Music biz backs anti-Napster MP3 sniffer-outer
Find out who's sharing your songs
Updated The music industry today gave its backing to software that allows punters to do its dirty work for it.
The software, called Songbird, allows users to search for songs on the Napster network (you have to be a registered Napster user to perform the search). It is aimed at copyright owners who want to see which of their songs are being shared.
That said, we're not entirely sure what use it will be. Songbird's developer, Media Enforcer, says the code "allows its users to search all of the Napster servers for specific artist and track combinations.
"In addition, the 'Search variations' option allows users to find popular spelling variations (eg. Pig Latin) of Artist and/or Song Title information. Songbird displays and, when selected, records the User Name, Date/Time and File information of files that meet the user's search criteria."
At the end of the day it's basically a filename-based search system and as comprehensive as it is, it will always be one or two steps behind the latest conventions file-sharers are using to disguise the names of the songs they're distributing.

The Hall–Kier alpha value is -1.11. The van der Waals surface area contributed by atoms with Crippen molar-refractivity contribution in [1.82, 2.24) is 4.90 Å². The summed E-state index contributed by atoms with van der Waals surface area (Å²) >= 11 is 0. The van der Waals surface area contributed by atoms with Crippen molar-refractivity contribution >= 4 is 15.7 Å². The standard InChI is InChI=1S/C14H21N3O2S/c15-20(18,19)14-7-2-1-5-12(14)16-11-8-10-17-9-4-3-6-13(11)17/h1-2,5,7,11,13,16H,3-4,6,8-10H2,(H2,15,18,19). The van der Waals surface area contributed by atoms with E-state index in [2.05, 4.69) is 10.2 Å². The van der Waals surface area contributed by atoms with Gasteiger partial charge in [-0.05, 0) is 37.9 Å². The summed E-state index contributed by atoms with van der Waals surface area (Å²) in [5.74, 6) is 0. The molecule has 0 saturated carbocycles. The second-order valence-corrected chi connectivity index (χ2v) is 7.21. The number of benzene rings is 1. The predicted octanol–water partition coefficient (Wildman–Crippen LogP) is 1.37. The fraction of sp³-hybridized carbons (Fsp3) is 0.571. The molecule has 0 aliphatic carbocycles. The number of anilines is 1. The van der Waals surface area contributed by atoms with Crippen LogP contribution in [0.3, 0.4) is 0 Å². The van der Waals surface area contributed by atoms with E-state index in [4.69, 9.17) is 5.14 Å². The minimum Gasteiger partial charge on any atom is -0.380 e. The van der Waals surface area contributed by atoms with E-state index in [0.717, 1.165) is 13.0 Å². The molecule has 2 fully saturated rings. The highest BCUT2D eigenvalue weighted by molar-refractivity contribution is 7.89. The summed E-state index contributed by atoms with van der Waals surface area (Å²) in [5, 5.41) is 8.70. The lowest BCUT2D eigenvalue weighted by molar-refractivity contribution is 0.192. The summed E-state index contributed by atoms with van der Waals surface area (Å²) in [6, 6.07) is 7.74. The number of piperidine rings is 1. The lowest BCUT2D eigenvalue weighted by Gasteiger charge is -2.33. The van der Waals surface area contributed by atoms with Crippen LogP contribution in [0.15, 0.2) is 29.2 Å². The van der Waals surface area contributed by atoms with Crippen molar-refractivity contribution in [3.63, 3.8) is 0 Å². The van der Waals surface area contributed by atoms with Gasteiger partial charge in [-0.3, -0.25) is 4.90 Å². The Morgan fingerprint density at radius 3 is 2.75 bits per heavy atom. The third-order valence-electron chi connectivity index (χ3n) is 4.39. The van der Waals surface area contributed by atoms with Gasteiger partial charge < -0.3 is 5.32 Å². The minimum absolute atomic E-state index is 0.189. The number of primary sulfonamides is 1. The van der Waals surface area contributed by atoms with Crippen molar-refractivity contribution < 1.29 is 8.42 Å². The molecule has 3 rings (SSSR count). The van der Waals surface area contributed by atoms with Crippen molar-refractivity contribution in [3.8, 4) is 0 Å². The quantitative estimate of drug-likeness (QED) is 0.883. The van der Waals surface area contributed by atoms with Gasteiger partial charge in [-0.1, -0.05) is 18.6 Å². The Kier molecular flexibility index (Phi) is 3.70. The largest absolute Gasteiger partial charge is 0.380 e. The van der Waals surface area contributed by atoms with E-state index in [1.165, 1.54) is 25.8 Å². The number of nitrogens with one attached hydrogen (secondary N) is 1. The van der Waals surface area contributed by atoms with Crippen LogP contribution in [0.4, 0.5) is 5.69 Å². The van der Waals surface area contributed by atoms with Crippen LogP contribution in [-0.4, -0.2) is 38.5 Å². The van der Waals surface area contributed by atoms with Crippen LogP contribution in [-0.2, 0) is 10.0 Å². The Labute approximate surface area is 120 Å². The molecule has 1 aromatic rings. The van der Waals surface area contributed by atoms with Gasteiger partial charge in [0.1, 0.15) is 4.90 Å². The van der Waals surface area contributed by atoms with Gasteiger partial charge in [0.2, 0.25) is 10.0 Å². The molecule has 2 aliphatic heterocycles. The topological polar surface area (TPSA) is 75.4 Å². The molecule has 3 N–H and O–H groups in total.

Songbird is free, but we note that Media Enforcer is very quick to try and sell you a $50 upgraded version that will also search Gnutella and adds movies and other digital media to the list of searcheable files.
The upgrade also provides users with sharers' IP addresses plus "all available information from the network" - a thorny privacy issue the music industry was keen to avoid with Songbird, we understand.
Meanwhile, says the Songbird FAQ: "Songbird searches tracks one at a time, which means that it would take a very long time to do multiple searches of different tracks."
That makes the software less useful to Napster users trying to track down specific files themselves, but we can't help wonder if they're the ones who will use the most.
As for copyright owners who do find their music distributed without permission, Songbird will provide them with the evidence they need. But they'll still need to contact Napster and persuade it to filter out their music. It's a start, we guess...
But then, as the International Federation of the Phonographic Industry (IFPI), which is also backing Songbird, says, it's as much about educating musicians, music publishers and other copyright owners about what's going on on Napster. ®
Songbird can be downloaded here It's a Windows app, but Linux and MacOS versions are on there way and should be released in two weeks' time.
Sponsored: Network DDoS protection